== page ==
Computational and Systems Neuroscience 2004
March 24-March 28, 2004
Cold Spring Harbor Laboratory
Cosyne will provide an inclusive forum for the exchange of ideas experimental and theoretical approaches to problems in systems neuroscience. The meeting is expected to draw about 200-300 researchers from a wide variety of disciplines.
Cosyne evolved from the smaller, invitation-only NIC workshops held since 1996. Cosyne topics include but are not limited to: information theory; neural coding; natural scene statistics; dendritic computation; neural basis of persistent activity; nonlinear receptive field mapping; representations of time and sequence; reward systems; synaptic plasticity; map formation and plasticity; population coding; attention; computation with spiking networks;
This single-track meeting will consist of both oral and poster sessions. Some oral presentations will be invited, while others will be drawn from short submitted abstracts. Poster presentations will be drawn from submitted abstracts. Cold Spring Harbor provides on-campus housing and meals, and ample time will be provided for informal discussion outside of the sessions.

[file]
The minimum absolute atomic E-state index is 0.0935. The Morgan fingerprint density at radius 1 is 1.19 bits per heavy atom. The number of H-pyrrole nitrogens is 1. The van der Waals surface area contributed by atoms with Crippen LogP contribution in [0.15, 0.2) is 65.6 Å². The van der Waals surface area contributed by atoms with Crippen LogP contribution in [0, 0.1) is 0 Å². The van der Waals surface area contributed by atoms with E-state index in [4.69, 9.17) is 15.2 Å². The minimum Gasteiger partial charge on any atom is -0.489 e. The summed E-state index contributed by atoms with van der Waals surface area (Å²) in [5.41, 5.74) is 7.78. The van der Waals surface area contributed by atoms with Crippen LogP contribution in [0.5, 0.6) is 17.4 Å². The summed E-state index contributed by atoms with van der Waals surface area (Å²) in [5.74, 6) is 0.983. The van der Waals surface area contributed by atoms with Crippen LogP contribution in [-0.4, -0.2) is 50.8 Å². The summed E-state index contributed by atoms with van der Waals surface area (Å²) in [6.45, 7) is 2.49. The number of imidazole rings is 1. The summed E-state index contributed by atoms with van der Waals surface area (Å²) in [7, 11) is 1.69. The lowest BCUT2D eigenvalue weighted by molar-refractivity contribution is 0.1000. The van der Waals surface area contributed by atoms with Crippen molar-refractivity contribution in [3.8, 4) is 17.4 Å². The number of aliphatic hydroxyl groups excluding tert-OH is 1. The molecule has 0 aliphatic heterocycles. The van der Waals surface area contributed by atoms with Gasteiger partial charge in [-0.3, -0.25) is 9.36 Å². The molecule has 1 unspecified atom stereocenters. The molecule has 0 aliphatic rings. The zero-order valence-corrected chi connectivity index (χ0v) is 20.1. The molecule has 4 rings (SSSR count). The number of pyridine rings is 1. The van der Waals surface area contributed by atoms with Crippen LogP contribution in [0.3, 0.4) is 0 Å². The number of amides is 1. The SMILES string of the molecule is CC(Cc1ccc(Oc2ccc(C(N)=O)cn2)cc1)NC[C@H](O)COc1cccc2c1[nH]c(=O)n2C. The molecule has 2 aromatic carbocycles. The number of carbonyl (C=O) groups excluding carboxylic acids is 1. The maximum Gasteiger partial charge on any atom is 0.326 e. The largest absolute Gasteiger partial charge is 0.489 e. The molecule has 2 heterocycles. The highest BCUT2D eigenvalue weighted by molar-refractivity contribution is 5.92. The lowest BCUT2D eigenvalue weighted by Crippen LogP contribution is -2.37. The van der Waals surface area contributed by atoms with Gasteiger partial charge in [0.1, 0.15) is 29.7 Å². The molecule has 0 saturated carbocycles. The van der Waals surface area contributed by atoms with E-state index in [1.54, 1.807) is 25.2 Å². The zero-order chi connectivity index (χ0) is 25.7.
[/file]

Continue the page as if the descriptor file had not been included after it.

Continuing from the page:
There are several Satellite workshops.
- Larry Abbott (Brandeis)
- Bill Bialek (Princeton)
- Tobias Bonhoeffer (Max Planck Inst, Munich)
- John Hopfield (Princeton)
- Gilles Laurent (Caltech)
- Markus Meister (Harvard)
- Bill Newsome (Stanford)
- Dan Johnston (Baylor)
- Terry Sejnowski (Salk Institute)
- David Tank (Princeton)
- Matt Wilson (MIT)
- Daniel Wolpert (UCL)
- Carlos Brody (CSHL)
- Alex Pouget (U. Rochester)
- Mike Shadlen (U. Washington)
- Tony Zador (CSHL)
Cold Spring Harbor Laboratory (CSHL) is a very scenic site located right on the water. It is 35 miles from Manhattan, and easily accessed from Kennedy, Laguardia and Macarthur airports. CSHL has an international reputation as the host to more than a dozen meetings per year (see CSHL meetings page).